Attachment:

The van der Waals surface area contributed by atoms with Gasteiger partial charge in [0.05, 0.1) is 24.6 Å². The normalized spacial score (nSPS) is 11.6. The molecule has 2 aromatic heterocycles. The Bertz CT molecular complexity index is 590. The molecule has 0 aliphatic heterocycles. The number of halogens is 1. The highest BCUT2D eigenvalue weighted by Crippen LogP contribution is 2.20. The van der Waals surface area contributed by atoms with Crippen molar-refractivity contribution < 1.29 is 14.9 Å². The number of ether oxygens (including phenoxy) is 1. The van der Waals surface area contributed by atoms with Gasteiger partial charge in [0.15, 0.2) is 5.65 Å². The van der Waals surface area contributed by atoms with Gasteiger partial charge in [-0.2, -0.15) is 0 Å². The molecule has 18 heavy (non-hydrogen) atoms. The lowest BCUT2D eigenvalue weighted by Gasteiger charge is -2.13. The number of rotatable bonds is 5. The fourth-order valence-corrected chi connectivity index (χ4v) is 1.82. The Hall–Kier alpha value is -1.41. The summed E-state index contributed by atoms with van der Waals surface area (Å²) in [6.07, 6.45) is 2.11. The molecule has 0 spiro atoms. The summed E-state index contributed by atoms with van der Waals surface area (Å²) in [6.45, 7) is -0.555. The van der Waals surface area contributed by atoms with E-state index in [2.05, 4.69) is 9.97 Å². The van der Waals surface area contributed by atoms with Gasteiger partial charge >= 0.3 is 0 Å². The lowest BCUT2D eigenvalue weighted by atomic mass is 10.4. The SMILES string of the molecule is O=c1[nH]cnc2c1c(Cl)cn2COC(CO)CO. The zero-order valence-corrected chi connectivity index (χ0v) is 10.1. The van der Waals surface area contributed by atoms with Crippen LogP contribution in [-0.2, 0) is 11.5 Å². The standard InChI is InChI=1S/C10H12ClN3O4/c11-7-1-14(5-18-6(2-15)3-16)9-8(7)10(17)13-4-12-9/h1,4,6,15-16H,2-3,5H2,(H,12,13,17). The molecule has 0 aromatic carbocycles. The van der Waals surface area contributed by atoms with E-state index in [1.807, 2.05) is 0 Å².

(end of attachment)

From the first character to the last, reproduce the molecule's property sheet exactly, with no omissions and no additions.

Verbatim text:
The van der Waals surface area contributed by atoms with Gasteiger partial charge in [0.05, 0.1) is 24.6 Å². The normalized spacial score (nSPS) is 11.6. The molecule has 2 aromatic heterocycles. The Bertz CT molecular complexity index is 590. The molecule has 0 aliphatic heterocycles. The number of halogens is 1. The highest BCUT2D eigenvalue weighted by Crippen LogP contribution is 2.20. The van der Waals surface area contributed by atoms with Crippen molar-refractivity contribution < 1.29 is 14.9 Å². The number of ether oxygens (including phenoxy) is 1. The van der Waals surface area contributed by atoms with Gasteiger partial charge in [0.15, 0.2) is 5.65 Å². The van der Waals surface area contributed by atoms with Gasteiger partial charge in [-0.2, -0.15) is 0 Å². The molecule has 18 heavy (non-hydrogen) atoms. The lowest BCUT2D eigenvalue weighted by Gasteiger charge is -2.13. The number of rotatable bonds is 5. The fourth-order valence-corrected chi connectivity index (χ4v) is 1.82. The Hall–Kier alpha value is -1.41. The summed E-state index contributed by atoms with van der Waals surface area (Å²) in [6.07, 6.45) is 2.11. The molecule has 0 spiro atoms. The summed E-state index contributed by atoms with van der Waals surface area (Å²) in [6.45, 7) is -0.555. The van der Waals surface area contributed by atoms with E-state index in [2.05, 4.69) is 9.97 Å². The van der Waals surface area contributed by atoms with Gasteiger partial charge >= 0.3 is 0 Å². The lowest BCUT2D eigenvalue weighted by atomic mass is 10.4. The SMILES string of the molecule is O=c1[nH]cnc2c1c(Cl)cn2COC(CO)CO. The zero-order valence-corrected chi connectivity index (χ0v) is 10.1. The van der Waals surface area contributed by atoms with Crippen LogP contribution in [-0.2, 0) is 11.5 Å². The standard InChI is InChI=1S/C10H12ClN3O4/c11-7-1-14(5-18-6(2-15)3-16)9-8(7)10(17)13-4-12-9/h1,4,6,15-16H,2-3,5H2,(H,12,13,17). The molecule has 0 aromatic carbocycles. The van der Waals surface area contributed by atoms with E-state index in [1.807, 2.05) is 0 Å².